What is university history? Is it the history of teaching and research, a changing intellectual climate or a breakthrough in ideas? Is it about the lecturers or the learners or those who direct the institution’s operations? Or is it about the relationship between society and the university and how it fits into a country’s system?
According to master historian Emeritus Professor Howard Phillips it is all of this and more – it is a “hybrid subject”.
Speaking at the launch of UCT Under Apartheid: Part 1 – From onset to sit-in, 1948–1968, Phillips took a packed room through highlights of the University of Cape Town’s (UCT) educational, institutional, architectural, social and political history.
The launch and lecture, which were hosted by the retired academic’s publisher, Jacana Media, and UCT’s Development and Alumni Department, took place on Wednesday, 12 February.
To bring the book and this period of history to life, Phillips and his research assistants – Ms Lesley Hart, Dr Farieda Khan and Dr Neil Overy – spent five years trawling written sources, numerous libraries, special collections, government publications and archives, UCT Libraries, and the treasure trove that is UCT Archives.
The team also conducted over 200 interviews with former staff and students, and searched through some 50 000 photographs, cartoons and sketches, eventually whittling it down to 122, which are published in the book.
UCT Under Apartheid follows The University of Cape Town 1918–1948: The formative years. In this most recent volume, Phillips explores the operations of UCT, its construction, its interaction with the wider community, its “fraught relations” with the apartheid state, students, and the core business of the university – teaching, learning and research.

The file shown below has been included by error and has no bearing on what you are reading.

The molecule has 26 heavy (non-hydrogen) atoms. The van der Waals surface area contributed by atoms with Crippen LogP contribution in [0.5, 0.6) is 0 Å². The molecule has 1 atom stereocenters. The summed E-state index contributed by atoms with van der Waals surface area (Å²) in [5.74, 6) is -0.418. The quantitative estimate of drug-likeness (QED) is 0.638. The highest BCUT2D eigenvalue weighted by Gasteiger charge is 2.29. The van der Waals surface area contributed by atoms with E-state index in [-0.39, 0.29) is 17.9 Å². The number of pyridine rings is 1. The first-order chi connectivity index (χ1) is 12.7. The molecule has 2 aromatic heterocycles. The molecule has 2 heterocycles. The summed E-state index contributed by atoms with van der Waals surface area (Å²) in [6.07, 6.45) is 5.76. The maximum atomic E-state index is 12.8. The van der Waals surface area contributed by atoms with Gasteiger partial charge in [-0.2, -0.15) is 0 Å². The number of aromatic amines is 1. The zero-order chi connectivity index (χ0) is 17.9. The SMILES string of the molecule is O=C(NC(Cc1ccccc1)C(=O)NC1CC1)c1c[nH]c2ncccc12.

In introducing the emeritus professor, Dr Bodhisattva Kar, head of UCT’s historical studies department, said he couldn’t “think of a more qualified and a more courageous historian to undertake this daunting task of writing the apartheid-era history of this institution in these embattled times”.
“It requires a kind of quiet courage, of which all who know Howard, know that he has plenty.”
Gems and aims
While conducting research for UCT Under Apartheid, Phillips and his research assistants discovered a number of hidden gems in the archives. One of these was handwritten speech notes by former UCT vice-chancellor Thomas Benjamin Davie – a champion for academic freedom.
In it, Davie listed the key elements he had formulated in 1950: who teaches, what is taught, how it is taught and to whom it is taught. Then, Davie wrote, “Valued highly: staff and students rise up in arms if freedoms threatened. The university is dead where the students fail to fight for these rights, both for themselves individually and for their student associates in other universities. The heritage of the universities of the Western democracies. He who pays the piper calls the tune only if he knows what tune to call.”
While Phillips could not establish whether Davie delivered the speech exactly as indicated in his notes, this discovery, said the historian, built on Davie’s original concepts and revealed the development of the former vice-chancellor’s ideas as apartheid tightened its grip on the country.
In addition to examining the 20 crucial years in UCT’s history, Phillips stated that there were three further aims in shaping this book.
“I want to make it very clear that this is a period of very significant transformation of the university in intellectual and academic terms.”